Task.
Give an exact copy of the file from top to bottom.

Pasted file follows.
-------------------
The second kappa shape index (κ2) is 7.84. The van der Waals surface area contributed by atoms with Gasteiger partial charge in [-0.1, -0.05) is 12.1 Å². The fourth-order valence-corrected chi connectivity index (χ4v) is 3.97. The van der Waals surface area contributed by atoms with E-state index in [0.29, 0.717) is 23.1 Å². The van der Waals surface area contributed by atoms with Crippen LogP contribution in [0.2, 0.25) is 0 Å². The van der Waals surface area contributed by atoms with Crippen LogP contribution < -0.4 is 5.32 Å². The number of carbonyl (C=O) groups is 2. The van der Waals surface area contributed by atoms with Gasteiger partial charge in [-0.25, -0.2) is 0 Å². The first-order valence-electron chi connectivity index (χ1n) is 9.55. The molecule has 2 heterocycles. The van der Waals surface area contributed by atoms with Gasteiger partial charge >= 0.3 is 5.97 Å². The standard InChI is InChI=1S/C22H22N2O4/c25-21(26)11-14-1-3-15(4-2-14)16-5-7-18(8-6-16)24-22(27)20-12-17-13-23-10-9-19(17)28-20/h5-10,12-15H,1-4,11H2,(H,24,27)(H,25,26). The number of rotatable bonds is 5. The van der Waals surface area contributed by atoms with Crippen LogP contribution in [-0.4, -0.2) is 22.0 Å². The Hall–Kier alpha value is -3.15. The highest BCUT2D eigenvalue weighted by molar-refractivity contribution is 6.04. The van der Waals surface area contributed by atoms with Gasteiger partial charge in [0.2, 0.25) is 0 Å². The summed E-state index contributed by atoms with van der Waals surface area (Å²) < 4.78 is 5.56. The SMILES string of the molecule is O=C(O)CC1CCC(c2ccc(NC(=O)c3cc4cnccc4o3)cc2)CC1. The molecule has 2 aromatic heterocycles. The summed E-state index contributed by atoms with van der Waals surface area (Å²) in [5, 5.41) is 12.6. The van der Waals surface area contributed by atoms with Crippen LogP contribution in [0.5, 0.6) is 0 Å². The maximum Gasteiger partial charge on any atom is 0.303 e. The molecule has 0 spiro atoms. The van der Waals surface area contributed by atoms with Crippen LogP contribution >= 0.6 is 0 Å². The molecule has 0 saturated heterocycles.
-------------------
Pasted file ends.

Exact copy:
The second kappa shape index (κ2) is 7.84. The van der Waals surface area contributed by atoms with Gasteiger partial charge in [-0.1, -0.05) is 12.1 Å². The fourth-order valence-corrected chi connectivity index (χ4v) is 3.97. The van der Waals surface area contributed by atoms with E-state index in [0.29, 0.717) is 23.1 Å². The van der Waals surface area contributed by atoms with Crippen LogP contribution in [0.2, 0.25) is 0 Å². The van der Waals surface area contributed by atoms with Crippen LogP contribution < -0.4 is 5.32 Å². The number of carbonyl (C=O) groups is 2. The van der Waals surface area contributed by atoms with Gasteiger partial charge in [-0.25, -0.2) is 0 Å². The first-order valence-electron chi connectivity index (χ1n) is 9.55. The molecule has 2 heterocycles. The van der Waals surface area contributed by atoms with Gasteiger partial charge >= 0.3 is 5.97 Å². The standard InChI is InChI=1S/C22H22N2O4/c25-21(26)11-14-1-3-15(4-2-14)16-5-7-18(8-6-16)24-22(27)20-12-17-13-23-10-9-19(17)28-20/h5-10,12-15H,1-4,11H2,(H,24,27)(H,25,26). The number of rotatable bonds is 5. The van der Waals surface area contributed by atoms with Crippen LogP contribution in [-0.4, -0.2) is 22.0 Å². The Hall–Kier alpha value is -3.15. The highest BCUT2D eigenvalue weighted by molar-refractivity contribution is 6.04. The van der Waals surface area contributed by atoms with Gasteiger partial charge in [0.2, 0.25) is 0 Å². The summed E-state index contributed by atoms with van der Waals surface area (Å²) < 4.78 is 5.56. The SMILES string of the molecule is O=C(O)CC1CCC(c2ccc(NC(=O)c3cc4cnccc4o3)cc2)CC1. The molecule has 2 aromatic heterocycles. The summed E-state index contributed by atoms with van der Waals surface area (Å²) in [5, 5.41) is 12.6. The van der Waals surface area contributed by atoms with Crippen LogP contribution in [0.5, 0.6) is 0 Å². The maximum Gasteiger partial charge on any atom is 0.303 e. The molecule has 0 spiro atoms. The van der Waals surface area contributed by atoms with Crippen LogP contribution >= 0.6 is 0 Å². The molecule has 0 saturated heterocycles.